Refinishing Fun – Like Rolling in Flypaper

It’s a slow day today and I decided to go refinish one of our older Souris River Quetico 18.5’s.  It’s a canoe that I have refinished once before and is in otherwise nice shape other than the outside looking in need of a new shine plus I needed to sand off graphite and epoxy that ran when I did a sloppy skid plate repair 2 years ago to meet an overnight time constraint.

Canoe Refinishing
Canoe Refinishing

So, just like every other refinishing job for a Souris River, it’s pretty straightforward.  Sand the parts that are oxidized and all the parts that are shiny using 80 grit sand paper and a palm sander.  I also removed a few clear epoxy runs from my hasty work a few years ago by leaning on the corner on the bump with the sander.  You have to keep the sander moving somewhat in order for the sanded epoxy dust to fall away and allow the grit to make contact with the hard, non-moving surface.  So, I do little circles on the runs being sure to used other parts of the sand paper on my palm sander.  Also note – do not use any other type of sander other than an orbital design.  If you use a belt sander you are going to end up in a whole world of hurt VERY quickly.  To sand a whole canoe takes about 30-45 minutes depending on your desired end result.    Just get it reasonably smooth, take a  “sander corner” pass over the length of the scratches and that’s it.  I then found my favorite brush that served me for 20 years as an XC Ski wax brush, and swept off the canoe.  I usually watch to see the way the wind is blowing and make sure I’m upwind so I don’t breath in the cloud of cured epoxy dust.

At this point, I put on some disposable gloves, grabbed a charcoal-colored foam roller, mixed up 6 pumps of resin and hardener, stirred it up, waited one minute, and dumped some of  it on the canoe.  Then I drove my roller through the fresh epoxy and I spread it around the canoe.  Pretty basic and quick.  I  rolled right along the bottom edge of the gunwale (which was upside down) and
continued up and down the canoe.  Applying resin to a dusty gray canoe makes it go to a pleasant brown with black stripes – or a  typical Souris River Le Tigre Kevlar.  This improves the look of the canoe about 1000% and I would eestimate that about 90% of all lay canoe paddlers don’t even realize the canoe has even been refinished.  Now, that may sound like a high number, but given my experience of the last 40 years of customers, I’ve decided that they are mostly incapable of noticing much at all.  They don’t notice crooked woodwork, canoe straps flapping in the wind behind a car with a canoe on the roof turned sideways on to the road below,  dangerous waters, or where to park their car based upon all the other  “seed” cars in the extremely obvious and easy areas to park in the lot.

kevlar canoe refinishing
This is a 2012 Le Tigre Kevlar Souris River in 2015.   The grey parts are dust from hitting the ground.  I got them out after the picture was taken.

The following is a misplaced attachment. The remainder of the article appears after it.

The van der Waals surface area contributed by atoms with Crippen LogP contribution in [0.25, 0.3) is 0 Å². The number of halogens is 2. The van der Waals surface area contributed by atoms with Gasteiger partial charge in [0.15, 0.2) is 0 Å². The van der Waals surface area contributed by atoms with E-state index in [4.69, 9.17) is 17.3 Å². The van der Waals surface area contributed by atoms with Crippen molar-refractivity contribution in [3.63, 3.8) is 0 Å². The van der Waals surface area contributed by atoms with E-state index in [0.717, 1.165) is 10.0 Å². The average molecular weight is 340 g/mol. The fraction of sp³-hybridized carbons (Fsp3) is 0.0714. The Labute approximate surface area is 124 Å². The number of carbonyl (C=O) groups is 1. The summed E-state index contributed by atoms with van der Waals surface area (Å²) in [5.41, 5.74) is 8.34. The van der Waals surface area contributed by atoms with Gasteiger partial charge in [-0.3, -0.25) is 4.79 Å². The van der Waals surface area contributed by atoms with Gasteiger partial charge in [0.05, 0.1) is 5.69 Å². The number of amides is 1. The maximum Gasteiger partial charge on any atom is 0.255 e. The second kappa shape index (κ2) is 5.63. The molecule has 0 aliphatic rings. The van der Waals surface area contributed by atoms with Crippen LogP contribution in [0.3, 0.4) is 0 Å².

What they DO notice is only on a brand new, shiny, unscratched canoe.  They go home and take a magnifying glass to the finish to look for the tiniest of imperfections (over every square inch) that don’t mean the most insignificant hill of beans to the operation of the canoe.  They also notice the top handle of a canoe paddle as they over-analyze its feel and try to picture using it on the high seas while standing in the store.   They also do notice when THEY are even slightly uncomfortable or getting rained on.  They do notice hunger, sometimes thirst, and when someone else is annoying them but not the other way around.  And that’s about it for 90% of the population of the world.

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Kevlar Canoe Refinishing
And that’s a good thing.   The main reason being as I was refinishing this canoe (it’s going back into rentals), I had pretty much the whole thing coated with fresh epoxy when it slid off of my horses – in slow motion (Ooooooohhhhhh-Noooooooooooooo!)- and landed upright in the gravel, sawdust, leaves, pine needles, dog fur, old bits of dusty of kevlar, and dandelion fluff.  It was very special.   I said some bad words.  Actually, I repeated a choice four letter word loudly – and with relish. The whole event was like dropping freshly unrolled flypaper in sawdust.

So, upon the universal battle cry of refinishing gone wrong, plus the big booming noise a canoe makes when it hits the ground, Jackie came running out and helped me get it back on the horses whereupon I proceeded to ruin a t-shirt with an epoxy/dirt blend.   I then grabbed the roller, finished up the last few areas of that didn’t get covered pre-fall and I shot the pic’s of the finished canoe.  For the occasional bits of debris stuck to it, I’ll just knock those off after it cures.  I noticed that the digital pictures allowed me to see the dust that I missed when wiping off the canoe after the fall, so I went back and took care of that as well.  I couldn’t see it with the bespectacled or even naked eye.

So, my advice to canoe refinishers everywhere:  Don’t drop it in the gravel.

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